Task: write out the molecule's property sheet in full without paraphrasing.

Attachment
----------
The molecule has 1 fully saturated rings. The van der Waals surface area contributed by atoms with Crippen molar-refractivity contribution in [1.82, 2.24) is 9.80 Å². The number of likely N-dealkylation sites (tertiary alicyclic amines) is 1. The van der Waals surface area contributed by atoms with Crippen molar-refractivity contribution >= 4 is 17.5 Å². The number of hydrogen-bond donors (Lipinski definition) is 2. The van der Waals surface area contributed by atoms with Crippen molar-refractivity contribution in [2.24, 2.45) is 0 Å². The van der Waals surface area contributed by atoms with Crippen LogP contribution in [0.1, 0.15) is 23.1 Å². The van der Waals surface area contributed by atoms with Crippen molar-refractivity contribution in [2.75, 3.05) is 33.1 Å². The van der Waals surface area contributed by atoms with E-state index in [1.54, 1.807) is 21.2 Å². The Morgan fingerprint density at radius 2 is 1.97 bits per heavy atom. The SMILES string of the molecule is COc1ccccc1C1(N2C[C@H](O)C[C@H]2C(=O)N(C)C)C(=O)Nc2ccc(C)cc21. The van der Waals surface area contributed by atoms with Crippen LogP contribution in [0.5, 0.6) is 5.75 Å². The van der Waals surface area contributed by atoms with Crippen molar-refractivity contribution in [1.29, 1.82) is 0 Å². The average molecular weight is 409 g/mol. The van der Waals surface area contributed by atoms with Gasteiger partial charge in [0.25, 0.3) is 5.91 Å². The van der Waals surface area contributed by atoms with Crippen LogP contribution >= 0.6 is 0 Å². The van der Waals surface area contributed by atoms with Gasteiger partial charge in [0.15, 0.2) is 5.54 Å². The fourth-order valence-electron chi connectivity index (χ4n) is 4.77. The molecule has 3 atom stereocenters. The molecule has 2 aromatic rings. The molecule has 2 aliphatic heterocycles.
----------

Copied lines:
The molecule has 1 fully saturated rings. The van der Waals surface area contributed by atoms with Crippen molar-refractivity contribution in [1.82, 2.24) is 9.80 Å². The number of likely N-dealkylation sites (tertiary alicyclic amines) is 1. The van der Waals surface area contributed by atoms with Crippen molar-refractivity contribution >= 4 is 17.5 Å². The number of hydrogen-bond donors (Lipinski definition) is 2. The van der Waals surface area contributed by atoms with Crippen molar-refractivity contribution in [2.24, 2.45) is 0 Å². The van der Waals surface area contributed by atoms with Crippen LogP contribution in [0.1, 0.15) is 23.1 Å². The van der Waals surface area contributed by atoms with Crippen molar-refractivity contribution in [2.75, 3.05) is 33.1 Å². The van der Waals surface area contributed by atoms with E-state index in [1.54, 1.807) is 21.2 Å². The Morgan fingerprint density at radius 2 is 1.97 bits per heavy atom. The SMILES string of the molecule is COc1ccccc1C1(N2C[C@H](O)C[C@H]2C(=O)N(C)C)C(=O)Nc2ccc(C)cc21. The van der Waals surface area contributed by atoms with Crippen LogP contribution in [0.5, 0.6) is 5.75 Å². The van der Waals surface area contributed by atoms with Crippen molar-refractivity contribution in [1.29, 1.82) is 0 Å². The average molecular weight is 409 g/mol. The van der Waals surface area contributed by atoms with Gasteiger partial charge in [0.25, 0.3) is 5.91 Å². The van der Waals surface area contributed by atoms with Crippen LogP contribution >= 0.6 is 0 Å². The van der Waals surface area contributed by atoms with Gasteiger partial charge in [0.15, 0.2) is 5.54 Å². The fourth-order valence-electron chi connectivity index (χ4n) is 4.77. The molecule has 3 atom stereocenters. The molecule has 2 aromatic rings. The molecule has 2 aliphatic heterocycles.